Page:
statement last month to all our members and donors. If it doesn't
jibe with your records, let us know. You will receive a final
statement for 2004 at the end of January 2005. There is still
time for a tax-deductible donation for fiscal 2004. As I mentioned
before, the direct credit card payment is a great option and something
we hope you consider. This month I want to enclose another letter
of gratitude from a former Dry Dock/ Marina Dock patron. I
have not seen Leta in many years, but as you can see, it's a small
world. Have a safe, serene and beautiful holiday season.
Anthony T. Murray "Irish Tony"
was Monday night November 15th, 2004 and I was at the Pont St.
meeting of Alcoholics Anonymous in London. I shared that I got
sober in San Francisco. Afterward a woman named Jenny came up
to me and asked if I might know the Dry Dock and her uncle "Irish
took me right back to some of my favorite memories. Such a gift.
The Dry Dock on Greenwich. I attended multiple meetings on a daily
basis during the first years of my getting clean and sober. That
is where I heard the promises of continuous sobriety. One day
at a time, all in a row. Remembering the 1989 earth- quake, it
was late afternoon and I was in my studio apartment. All of a
sudden, the street buckled and everything shut down. After wandering
about the Marina area looking at the damage and trying to make
sense of what had happened I made my way to the place I felt most
secure and safe, the Dry Dock.
electricity was out, but the room was welcoming with candle light
and familiar faces. Thanks to David and Georgie and the volunteers,
the Dock was open and we spent hour upon hour having meetings
and offering help. Shelia offered me her second bedroom until
I felt comfortable enough to return to my apartment. The kindness
and caring that came out of the people at the Dry Dock was amazing.
B was one of the many that reached out to me. He told me I was
teachable and reteachable. And that I was doing just fine. I was
too timid to call others or join the other members for coffee
after the meetings. But Frank Brennan would call me several times
a week and ask if I was doing alright. He always had wild flowers
pinned on his jacket lapel and good strong hugs from swimming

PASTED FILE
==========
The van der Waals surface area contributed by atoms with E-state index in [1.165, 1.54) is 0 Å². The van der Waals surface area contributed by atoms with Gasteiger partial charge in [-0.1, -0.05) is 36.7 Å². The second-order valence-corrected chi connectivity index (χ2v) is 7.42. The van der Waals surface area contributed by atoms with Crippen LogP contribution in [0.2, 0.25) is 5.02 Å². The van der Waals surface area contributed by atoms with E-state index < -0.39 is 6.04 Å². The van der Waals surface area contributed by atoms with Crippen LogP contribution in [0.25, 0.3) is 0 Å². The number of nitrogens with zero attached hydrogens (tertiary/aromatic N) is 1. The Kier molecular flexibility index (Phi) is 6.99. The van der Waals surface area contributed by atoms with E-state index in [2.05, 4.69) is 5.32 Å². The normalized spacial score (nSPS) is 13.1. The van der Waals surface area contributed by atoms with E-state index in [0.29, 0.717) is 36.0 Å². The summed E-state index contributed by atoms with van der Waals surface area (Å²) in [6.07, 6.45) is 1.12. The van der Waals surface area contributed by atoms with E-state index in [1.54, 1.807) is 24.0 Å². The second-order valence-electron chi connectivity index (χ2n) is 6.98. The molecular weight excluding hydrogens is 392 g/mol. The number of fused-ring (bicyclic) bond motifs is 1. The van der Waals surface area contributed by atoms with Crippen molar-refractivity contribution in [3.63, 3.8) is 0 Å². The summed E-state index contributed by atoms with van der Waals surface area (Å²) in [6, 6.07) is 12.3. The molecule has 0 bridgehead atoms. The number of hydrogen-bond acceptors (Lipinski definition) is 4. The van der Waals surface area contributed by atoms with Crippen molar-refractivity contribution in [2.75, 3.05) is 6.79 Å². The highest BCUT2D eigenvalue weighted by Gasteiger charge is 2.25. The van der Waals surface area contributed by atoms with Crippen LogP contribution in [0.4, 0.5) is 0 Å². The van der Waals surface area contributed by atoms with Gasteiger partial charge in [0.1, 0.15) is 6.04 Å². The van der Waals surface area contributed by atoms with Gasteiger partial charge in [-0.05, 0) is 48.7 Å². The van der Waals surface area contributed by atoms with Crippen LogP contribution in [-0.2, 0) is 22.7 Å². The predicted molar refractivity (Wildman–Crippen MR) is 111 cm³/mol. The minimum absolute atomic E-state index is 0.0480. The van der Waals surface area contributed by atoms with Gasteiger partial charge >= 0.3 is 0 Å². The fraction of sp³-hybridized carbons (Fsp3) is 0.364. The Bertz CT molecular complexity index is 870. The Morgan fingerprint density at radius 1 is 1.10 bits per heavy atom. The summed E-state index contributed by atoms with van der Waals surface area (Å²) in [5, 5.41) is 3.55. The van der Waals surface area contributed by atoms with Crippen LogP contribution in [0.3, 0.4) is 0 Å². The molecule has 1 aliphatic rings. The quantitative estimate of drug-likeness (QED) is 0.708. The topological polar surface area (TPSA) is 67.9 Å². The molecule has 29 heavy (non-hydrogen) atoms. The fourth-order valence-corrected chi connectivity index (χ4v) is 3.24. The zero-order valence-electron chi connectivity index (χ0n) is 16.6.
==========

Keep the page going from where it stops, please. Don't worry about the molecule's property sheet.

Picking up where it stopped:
daily at the YMCA. He spent most of his free time talking to business
people about funding safe houses for men and women and talking
to scared and angry alcoholic men and women like myself.
attended the 7:00 AM meetings before work and found them to be
so necessary for the day ahead. The same people where often in
attendance and that was reassuring. I also attended noon meetings
and meetings after work. Then there was the women's meeting and
the Saturday morning meetings. I learned how to laugh again in
those meetings. The tears were also often evident, but somehow
I knew I had found a safe place for me and my self-doubts.
read a notice about the International Convention that was to be
held in Seattle during my first year of sobriety. I wanted to
go and ended up sharing the flight with other Dry Dockers. I started
to learn how to let people get to know me and to start trusting
remember Si P with his bow ties and his evidence of a successful
home life. I listened to what he said and wanted what he had.
His gentle and soft way of sharing his story made it easier for
me to accept my own life.
there was a woman named Nellie. She was doing some theatrical
work and talked about using gold stars on a chart to monitor her
attempts at controlling her drinking and about the spiders she
saw on the walls of her home. I was amazed that such a beautiful
and talented lady had hallucinations. It gave me faith that I
to could recover. Then there was Theo who worked for a publishing
company and wore designer outfits and three inch heels. She would
walk into the back room, smile and greet me and I just knew that
I was going to be alright one day.
then the lady I remember as the hat lady. A young women from an
old, established San Francisco family who lived on her own and
worked at the desk at the Dry Dock. She would always say hello
and welcome me. She wore designer hats and made a strong impression
on me. She spoke quietly and with dignity. So many kind men and
women helped me find my path. Always reminding me to go to meetings
and not drink between meetings.
Oh! the Thanksgiving and Christmas meetings hosted by the Dry
Dock. The staff and volunteers would start arriving and some would
dress up very fancy and the place would be decorated. And Frances
F would be always visible doing kind works. We would each in our
own way praise the beauty of our twelve steps and twelve traditions
and the glorious fellowship. You would see everyone at least once
during the holidays just to say thank you and remember what it
used to be like and how far we had come.
picked up my fifteen-year chip here in Portugal earlier this year
and always remember how my life changed when I walked into the
Dry Dock in February 1989. I have moved several times during my
sobriety and continue to learn ever more about myself each time.
About six years ago, I traveled to Southern Portugal and met and
later married another American in AA, also from San Francisco
and living here in the Algarve. The AA fellowship here offers
daily meetings now and we had our first International Convention
earlier this month. Both the Portuguese and English speaking meetings
are coming of age. They keep me sober and in service and full